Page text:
With about a month and a half left until the release of Chain of Iron, the second book in the Last Hours series, Cassandra Clare is building up more hype in her newsletter! Yesterday, she released the chapter titles for Chain of Iron, and, well we have theories.
Chain of Iron is the second book in the trilogy, and we’ve read enough Shadowhunter books to know what that means: shit is getting real. There’s probably no way to predict what’s going to happen in this book, but I’m still going to try, because it’s fun and because Cassandra Clare is the queen of foreshadowing. So. The most noteworthy titles:
Chapter 3, Bitter and Sweet, makes me think of Jordelia. The wedding, perhaps?
Chapter 4, A Good Name, could mean a lot of things, but the first thing that comes to mind for me is something about faeries, since names are important to them. Ominous.
Chapter 11 is Crowns and Pounds and Guineas, which probably comes from A.E. Houseman’s poem When I Was One-and-Twenty. The poem is quite short and could definitely apply to a lot of characters from The Last Hours, but here’s the relevant passage:
“Give crowns and pounds and guineas
But not your heart away;
Give pearls away and rubies
But keep your fancy free”
Again, this could apply to a lot of characters from this series, including Cordelia, Matthew and Anna. Interesting.
Chapter 12, Requiem, is very ominous. Will we get a major character death this early on in the book? I wouldn’t be surprised.
Chapter 14 is titled The Flaming Forge, and a quick google search tells me there’s a poem by Henry Wadsworth Longfellow called The Village Blacksmith that fits the era and ends with this passage:
“Thus at the flaming forge of life
Our fortunes must be wrought;
Thus on its sounding anvil shaped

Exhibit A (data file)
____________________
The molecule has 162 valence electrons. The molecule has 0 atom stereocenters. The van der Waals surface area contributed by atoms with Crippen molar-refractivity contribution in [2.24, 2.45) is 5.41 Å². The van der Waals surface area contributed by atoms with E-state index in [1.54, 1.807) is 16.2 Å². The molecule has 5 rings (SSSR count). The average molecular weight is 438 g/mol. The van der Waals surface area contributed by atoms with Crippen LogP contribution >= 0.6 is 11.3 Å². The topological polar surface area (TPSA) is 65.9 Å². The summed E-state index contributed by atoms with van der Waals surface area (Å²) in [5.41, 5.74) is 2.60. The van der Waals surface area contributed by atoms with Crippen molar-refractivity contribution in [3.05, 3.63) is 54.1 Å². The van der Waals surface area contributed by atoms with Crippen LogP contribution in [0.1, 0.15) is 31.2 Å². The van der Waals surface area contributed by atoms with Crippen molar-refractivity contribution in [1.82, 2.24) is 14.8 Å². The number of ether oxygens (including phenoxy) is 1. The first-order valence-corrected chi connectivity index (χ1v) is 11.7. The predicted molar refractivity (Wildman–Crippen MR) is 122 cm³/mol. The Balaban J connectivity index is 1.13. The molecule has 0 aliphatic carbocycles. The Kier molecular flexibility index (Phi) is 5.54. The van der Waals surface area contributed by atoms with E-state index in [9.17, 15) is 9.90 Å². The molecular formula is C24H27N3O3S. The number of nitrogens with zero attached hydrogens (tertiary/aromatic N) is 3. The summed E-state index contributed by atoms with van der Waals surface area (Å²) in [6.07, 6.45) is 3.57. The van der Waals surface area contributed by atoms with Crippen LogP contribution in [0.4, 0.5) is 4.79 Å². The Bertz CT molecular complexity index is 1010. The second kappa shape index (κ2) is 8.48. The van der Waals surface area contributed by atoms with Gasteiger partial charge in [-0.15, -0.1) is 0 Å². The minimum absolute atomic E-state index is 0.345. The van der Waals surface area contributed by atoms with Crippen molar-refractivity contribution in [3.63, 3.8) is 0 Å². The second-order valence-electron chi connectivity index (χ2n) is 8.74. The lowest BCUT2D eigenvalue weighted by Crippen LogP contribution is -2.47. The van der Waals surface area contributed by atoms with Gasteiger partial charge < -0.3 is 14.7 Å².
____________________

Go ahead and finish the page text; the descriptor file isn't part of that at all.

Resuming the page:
Each burning deed and thought.”
This is… interesting. If there are any English majors reading this who want to guess at what this reference might indicate, hit me up.
Chapter 19, Thine Own Palace, probably refers to a John Donne quote: “Be thine own palace, or the world’s thy jail.” Why do all these titles sound so ominous?
Chapter 20, Equal Temper, is interesting. There’s a Tennyson quote that might fit:
“Though much is taken, much abides; and though
We are not now that strength which in old days
One equal temper of heroic hearts,
Made weak by time and fate, but strong in will
To strive, to seek, to find, and not to yield.”
This could mean a lot of things. The word “temper” also makes me think of Cortana, which we already know is going to be a big part of this book – according to the goodreads summary, Cortana has been burning Cordelia.
Maybe I’m reading too much into this, but Chapter 23, Silken Thread, is one of the more interesting references here. My mind immediately jumped to the myth of the labyrinth – Ariadne gave Theseus a ball of thread so that he could find his way out of the labyrinth, according to Greek mythology. Of course, there’s a character called Ariadne in this series, but you could also make a connection between the myth and James being able to escape the Shadow Realm because of Cortana. The phrase “Silken Thread” has been used in a few significant works, but it’s most likely a reference to Shakespeare’s Much Ado About Nothing: “Fetter strong madness in a silken thread,” which as far as I can tell is about there not being an easy fix to “madness.” Again, I am not an English major. Make of this what you will.
Anyways, moving on, the last few chapter titles are very dark. Chapter 24, He Shall Rise, is definitely about Jesse, right? Like, Jesse is definitely coming to life at the end of this book?
Chapter 25 is titled Archangel Ruined, which is probably a reference to Milton’s Paradise Lost. I think we can all agree that this is about Belial, right? Or at least one of the Princes of Hell. Cool that this chapter comes right after He Shall Rise. I’m not scared at all.
Chapter 26 is Older than Gods, which also makes me think of the Princes of Hell.
Chapter 27, Wake with Wings, is probably also about Jesse.
Chapter 28 is No Wise Man, which might be referencing a quote from Jonathan Swift: “No wise man ever wished to be younger.” Again, this could be about Jesse, but if you’ve been reading the theories about Matthew becoming a downworlder, this would also fit. Again, I am scared.